The 79-acre Missouri River Basin Lewis and Clark Interpretive Trail and Visitor Center offers opportunities to rediscover the wonders of nature as you “walk in the footsteps” of Lewis & Clark along the Center’s 2.5 miles of trails and experience the many unique exhibits.
The Lewis & Clark experience begins before you enter the Center with exhibits, including:
- 55-foot-long keel boat
- Native American earth lodge
- Native American garden
- model log cabin
- river-overlook platform
Inside Hands-On Exhibits
Inside the 2,000-square-foot three-story building, visitors can view and participate in a broad selection of enriching experiences.
Experience a bit of what life was like 200 years ago while you learn about the exploration of the frontier territory from St. Louis to the Pacific Ocean by the Lewis & Clark’s Corps of Discovery in the early 1800s. Interpretive guides explain the influence, direction, and vision of President Thomas Jefferson on the exploration and expansion of the western part of the United States.
Interactive exhibits feature the 178 plants and 122 animals discovered by Lewis and Clark, species that were previously unknown to scientists in the United States. Specimen collection, map making, celestial reading, and medicinal treatments are showcased, enabling visitors to “rediscover” nature and apply historic scientific methods to today’s world.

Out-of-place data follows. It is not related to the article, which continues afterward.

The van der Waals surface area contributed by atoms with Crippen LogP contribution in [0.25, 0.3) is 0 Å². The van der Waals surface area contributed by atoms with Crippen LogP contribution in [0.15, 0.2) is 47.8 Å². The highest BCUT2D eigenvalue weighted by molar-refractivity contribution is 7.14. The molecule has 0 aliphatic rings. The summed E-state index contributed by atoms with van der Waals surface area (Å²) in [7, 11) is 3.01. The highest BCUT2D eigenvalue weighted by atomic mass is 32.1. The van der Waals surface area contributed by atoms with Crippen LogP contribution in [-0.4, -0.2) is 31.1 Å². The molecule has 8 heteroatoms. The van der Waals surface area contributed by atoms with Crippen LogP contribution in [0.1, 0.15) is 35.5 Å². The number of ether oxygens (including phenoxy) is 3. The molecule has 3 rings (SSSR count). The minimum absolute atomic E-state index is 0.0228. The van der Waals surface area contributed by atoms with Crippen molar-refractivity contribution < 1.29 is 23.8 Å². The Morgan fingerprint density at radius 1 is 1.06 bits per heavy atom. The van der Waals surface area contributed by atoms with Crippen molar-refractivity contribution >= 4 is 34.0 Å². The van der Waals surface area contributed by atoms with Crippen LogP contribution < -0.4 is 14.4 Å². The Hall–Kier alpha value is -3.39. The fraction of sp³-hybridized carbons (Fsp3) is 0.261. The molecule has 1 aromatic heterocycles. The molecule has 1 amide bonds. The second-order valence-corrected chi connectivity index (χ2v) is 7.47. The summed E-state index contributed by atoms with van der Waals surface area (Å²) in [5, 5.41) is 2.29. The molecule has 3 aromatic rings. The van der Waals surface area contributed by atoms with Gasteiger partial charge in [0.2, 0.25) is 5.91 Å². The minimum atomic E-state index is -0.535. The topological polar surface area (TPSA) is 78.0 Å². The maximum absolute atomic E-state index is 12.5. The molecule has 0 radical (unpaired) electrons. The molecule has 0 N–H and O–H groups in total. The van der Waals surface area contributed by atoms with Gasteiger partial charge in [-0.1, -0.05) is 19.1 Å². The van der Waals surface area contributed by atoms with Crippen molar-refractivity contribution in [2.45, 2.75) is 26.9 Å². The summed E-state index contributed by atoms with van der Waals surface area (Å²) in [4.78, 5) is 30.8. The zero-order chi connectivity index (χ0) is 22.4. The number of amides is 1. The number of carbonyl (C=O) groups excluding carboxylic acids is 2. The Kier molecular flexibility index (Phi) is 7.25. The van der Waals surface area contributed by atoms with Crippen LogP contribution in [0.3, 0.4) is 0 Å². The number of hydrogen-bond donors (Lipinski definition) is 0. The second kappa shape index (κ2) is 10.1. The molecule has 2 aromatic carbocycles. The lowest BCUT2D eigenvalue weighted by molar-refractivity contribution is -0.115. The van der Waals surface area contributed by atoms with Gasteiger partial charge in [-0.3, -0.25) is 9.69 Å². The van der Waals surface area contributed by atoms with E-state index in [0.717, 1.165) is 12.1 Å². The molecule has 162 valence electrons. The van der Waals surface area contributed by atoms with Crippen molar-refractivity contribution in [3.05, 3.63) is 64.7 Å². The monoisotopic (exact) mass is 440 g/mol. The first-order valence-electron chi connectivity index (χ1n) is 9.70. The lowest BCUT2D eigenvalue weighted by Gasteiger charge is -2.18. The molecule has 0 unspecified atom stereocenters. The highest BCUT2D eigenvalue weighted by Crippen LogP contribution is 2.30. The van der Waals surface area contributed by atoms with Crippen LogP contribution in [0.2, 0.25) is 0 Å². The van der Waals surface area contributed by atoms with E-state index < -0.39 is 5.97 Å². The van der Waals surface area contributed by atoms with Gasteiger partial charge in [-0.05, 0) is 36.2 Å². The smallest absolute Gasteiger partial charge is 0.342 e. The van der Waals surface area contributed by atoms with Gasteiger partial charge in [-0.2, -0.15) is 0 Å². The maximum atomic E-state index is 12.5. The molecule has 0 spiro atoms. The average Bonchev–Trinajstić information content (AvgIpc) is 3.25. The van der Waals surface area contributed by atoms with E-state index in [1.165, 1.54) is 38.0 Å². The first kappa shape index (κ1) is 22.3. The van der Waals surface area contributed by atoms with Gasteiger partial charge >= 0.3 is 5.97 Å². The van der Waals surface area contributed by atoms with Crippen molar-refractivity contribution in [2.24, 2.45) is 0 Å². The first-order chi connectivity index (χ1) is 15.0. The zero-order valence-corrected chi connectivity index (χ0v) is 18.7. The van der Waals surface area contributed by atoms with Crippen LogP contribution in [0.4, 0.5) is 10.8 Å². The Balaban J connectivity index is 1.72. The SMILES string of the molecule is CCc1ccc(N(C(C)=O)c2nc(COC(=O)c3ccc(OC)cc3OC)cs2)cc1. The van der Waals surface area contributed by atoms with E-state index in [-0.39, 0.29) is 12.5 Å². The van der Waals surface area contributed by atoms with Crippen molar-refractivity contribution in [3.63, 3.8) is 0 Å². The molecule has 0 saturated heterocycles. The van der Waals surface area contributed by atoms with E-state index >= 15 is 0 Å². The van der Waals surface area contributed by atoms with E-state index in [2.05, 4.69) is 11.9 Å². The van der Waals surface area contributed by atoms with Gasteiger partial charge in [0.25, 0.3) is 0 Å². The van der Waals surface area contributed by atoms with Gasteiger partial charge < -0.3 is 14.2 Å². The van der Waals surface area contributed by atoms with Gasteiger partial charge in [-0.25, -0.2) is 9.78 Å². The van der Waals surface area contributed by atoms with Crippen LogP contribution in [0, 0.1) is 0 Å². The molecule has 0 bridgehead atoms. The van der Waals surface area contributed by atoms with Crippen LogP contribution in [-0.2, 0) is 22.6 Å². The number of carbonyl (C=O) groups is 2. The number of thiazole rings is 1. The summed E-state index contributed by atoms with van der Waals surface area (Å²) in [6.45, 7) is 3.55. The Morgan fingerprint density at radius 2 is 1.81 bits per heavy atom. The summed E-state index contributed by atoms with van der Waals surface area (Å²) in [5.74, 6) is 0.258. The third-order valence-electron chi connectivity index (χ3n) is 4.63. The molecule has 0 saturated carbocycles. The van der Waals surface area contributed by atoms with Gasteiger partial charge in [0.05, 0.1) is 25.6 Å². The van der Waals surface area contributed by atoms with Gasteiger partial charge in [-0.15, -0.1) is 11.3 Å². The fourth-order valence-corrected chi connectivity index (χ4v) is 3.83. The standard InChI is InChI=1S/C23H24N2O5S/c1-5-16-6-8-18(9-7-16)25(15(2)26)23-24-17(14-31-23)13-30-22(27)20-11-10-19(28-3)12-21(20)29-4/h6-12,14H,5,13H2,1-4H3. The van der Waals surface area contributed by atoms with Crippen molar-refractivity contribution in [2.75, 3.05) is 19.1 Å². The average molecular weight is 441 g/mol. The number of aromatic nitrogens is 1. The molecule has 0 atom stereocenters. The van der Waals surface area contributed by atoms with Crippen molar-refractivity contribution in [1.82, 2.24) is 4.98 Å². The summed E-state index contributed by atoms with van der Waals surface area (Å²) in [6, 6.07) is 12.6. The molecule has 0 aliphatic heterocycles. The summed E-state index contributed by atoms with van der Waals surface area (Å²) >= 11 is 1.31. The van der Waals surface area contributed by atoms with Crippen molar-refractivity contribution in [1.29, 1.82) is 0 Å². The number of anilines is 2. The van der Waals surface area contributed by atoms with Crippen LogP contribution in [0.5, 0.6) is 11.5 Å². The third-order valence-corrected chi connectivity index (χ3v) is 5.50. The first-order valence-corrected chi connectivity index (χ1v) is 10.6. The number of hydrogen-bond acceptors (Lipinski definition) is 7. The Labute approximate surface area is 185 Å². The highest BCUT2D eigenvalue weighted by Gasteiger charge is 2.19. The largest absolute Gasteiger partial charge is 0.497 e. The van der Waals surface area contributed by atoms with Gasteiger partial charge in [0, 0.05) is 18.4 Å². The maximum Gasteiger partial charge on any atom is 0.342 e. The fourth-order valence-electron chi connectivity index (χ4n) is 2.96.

The vital role that fifty different Native American Indian tribes played in the survival and successful return of the explorers is evident throughout the Center, especially in the full-sized Plains Indian Earth Lodge exhibit. Displays explain how the natives showed the explorers ways to use native plants and animals for food and medicinal purposes.
Two and a half miles of interpretive hiking trails through trees, native grasses, and wildflowers encourage present-day explorers to literally walk in the footsteps of Meriwether Lewis and William Clark when they explored the area and collected scientific specimens in July 1804. Several species of wild animals and birds inhabit the 79-acre property. A trailhead to the 21-mile Steamboat Trace hiking and biking trail from Nebraska City to Brownville is located near the Center.
A primary role of the Center is to provide information about the impact Lewis & Clark’s discoveries continue to have on the growth and development of the nation. Quality educational opportunities are offered for students and visitors regarding this historic adventure and how the lessons they learn can be applied to the modern world.
The Missouri River Basin Lewis and Clark Interpretive Trail and Visitor Center is located at 100 Valmont Drive in Nebraska City, Nebraska. Visit the Center’s website at http://www.mrb-lewisandclarkcenter.org/pages/Hours%7B47%7DAdmission.html for information about hours and admission fees.
The Lewis and Clark Interpretive Trail and Visitor Center is a 2017 SENTC Promotional Partner.